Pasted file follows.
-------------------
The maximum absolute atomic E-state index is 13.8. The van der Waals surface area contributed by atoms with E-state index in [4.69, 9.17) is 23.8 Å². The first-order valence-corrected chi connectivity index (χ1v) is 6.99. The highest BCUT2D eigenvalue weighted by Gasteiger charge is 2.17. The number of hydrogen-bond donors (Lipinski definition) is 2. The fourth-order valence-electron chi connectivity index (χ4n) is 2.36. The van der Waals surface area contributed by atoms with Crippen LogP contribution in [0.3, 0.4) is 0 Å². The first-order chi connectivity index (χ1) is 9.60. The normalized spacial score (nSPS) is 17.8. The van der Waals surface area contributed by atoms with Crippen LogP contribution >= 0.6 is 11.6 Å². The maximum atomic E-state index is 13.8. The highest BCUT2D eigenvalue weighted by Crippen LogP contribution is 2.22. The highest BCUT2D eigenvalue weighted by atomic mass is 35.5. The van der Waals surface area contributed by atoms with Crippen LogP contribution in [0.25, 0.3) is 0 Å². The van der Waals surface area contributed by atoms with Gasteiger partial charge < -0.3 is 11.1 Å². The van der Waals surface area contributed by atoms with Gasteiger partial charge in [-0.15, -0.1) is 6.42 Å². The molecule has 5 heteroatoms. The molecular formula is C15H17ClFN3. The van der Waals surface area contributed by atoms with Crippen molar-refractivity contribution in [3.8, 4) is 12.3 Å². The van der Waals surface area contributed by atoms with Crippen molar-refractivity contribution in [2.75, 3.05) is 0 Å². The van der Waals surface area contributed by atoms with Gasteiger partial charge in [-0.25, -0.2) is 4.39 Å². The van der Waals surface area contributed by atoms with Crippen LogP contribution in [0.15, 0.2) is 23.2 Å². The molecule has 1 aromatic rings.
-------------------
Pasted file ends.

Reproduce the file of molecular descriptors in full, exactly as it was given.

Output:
The maximum absolute atomic E-state index is 13.8. The van der Waals surface area contributed by atoms with E-state index in [4.69, 9.17) is 23.8 Å². The first-order valence-corrected chi connectivity index (χ1v) is 6.99. The highest BCUT2D eigenvalue weighted by Gasteiger charge is 2.17. The number of hydrogen-bond donors (Lipinski definition) is 2. The fourth-order valence-electron chi connectivity index (χ4n) is 2.36. The van der Waals surface area contributed by atoms with Crippen LogP contribution in [0.3, 0.4) is 0 Å². The first-order chi connectivity index (χ1) is 9.60. The normalized spacial score (nSPS) is 17.8. The van der Waals surface area contributed by atoms with Crippen LogP contribution >= 0.6 is 11.6 Å². The maximum atomic E-state index is 13.8. The highest BCUT2D eigenvalue weighted by Crippen LogP contribution is 2.22. The highest BCUT2D eigenvalue weighted by atomic mass is 35.5. The van der Waals surface area contributed by atoms with Crippen LogP contribution in [0.25, 0.3) is 0 Å². The van der Waals surface area contributed by atoms with Gasteiger partial charge < -0.3 is 11.1 Å². The van der Waals surface area contributed by atoms with Gasteiger partial charge in [-0.15, -0.1) is 6.42 Å². The molecule has 5 heteroatoms. The molecular formula is C15H17ClFN3. The van der Waals surface area contributed by atoms with Crippen molar-refractivity contribution in [3.8, 4) is 12.3 Å². The van der Waals surface area contributed by atoms with Crippen molar-refractivity contribution in [2.75, 3.05) is 0 Å². The van der Waals surface area contributed by atoms with Gasteiger partial charge in [-0.25, -0.2) is 4.39 Å². The van der Waals surface area contributed by atoms with Crippen LogP contribution in [0.15, 0.2) is 23.2 Å². The molecule has 1 aromatic rings.